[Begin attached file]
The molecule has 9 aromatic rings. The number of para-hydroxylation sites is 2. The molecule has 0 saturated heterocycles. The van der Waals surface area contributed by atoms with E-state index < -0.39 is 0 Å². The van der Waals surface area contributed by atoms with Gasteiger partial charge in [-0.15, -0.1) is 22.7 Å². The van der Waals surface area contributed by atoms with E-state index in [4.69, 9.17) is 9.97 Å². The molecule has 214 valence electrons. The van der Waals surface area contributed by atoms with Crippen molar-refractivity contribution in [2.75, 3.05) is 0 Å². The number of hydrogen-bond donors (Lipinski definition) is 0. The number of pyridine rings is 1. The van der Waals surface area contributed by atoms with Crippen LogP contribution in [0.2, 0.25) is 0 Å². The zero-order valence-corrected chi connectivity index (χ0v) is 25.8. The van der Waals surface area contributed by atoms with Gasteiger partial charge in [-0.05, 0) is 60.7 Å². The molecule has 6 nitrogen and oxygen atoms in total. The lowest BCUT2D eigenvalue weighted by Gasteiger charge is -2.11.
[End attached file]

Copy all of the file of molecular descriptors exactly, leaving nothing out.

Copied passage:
The molecule has 9 aromatic rings. The number of para-hydroxylation sites is 2. The molecule has 0 saturated heterocycles. The van der Waals surface area contributed by atoms with E-state index < -0.39 is 0 Å². The van der Waals surface area contributed by atoms with Gasteiger partial charge in [-0.15, -0.1) is 22.7 Å². The van der Waals surface area contributed by atoms with E-state index in [4.69, 9.17) is 9.97 Å². The molecule has 214 valence electrons. The van der Waals surface area contributed by atoms with Crippen molar-refractivity contribution in [2.75, 3.05) is 0 Å². The number of hydrogen-bond donors (Lipinski definition) is 0. The number of pyridine rings is 1. The van der Waals surface area contributed by atoms with Crippen LogP contribution in [0.2, 0.25) is 0 Å². The zero-order valence-corrected chi connectivity index (χ0v) is 25.8. The van der Waals surface area contributed by atoms with Gasteiger partial charge in [-0.05, 0) is 60.7 Å². The molecule has 6 nitrogen and oxygen atoms in total. The lowest BCUT2D eigenvalue weighted by Gasteiger charge is -2.11.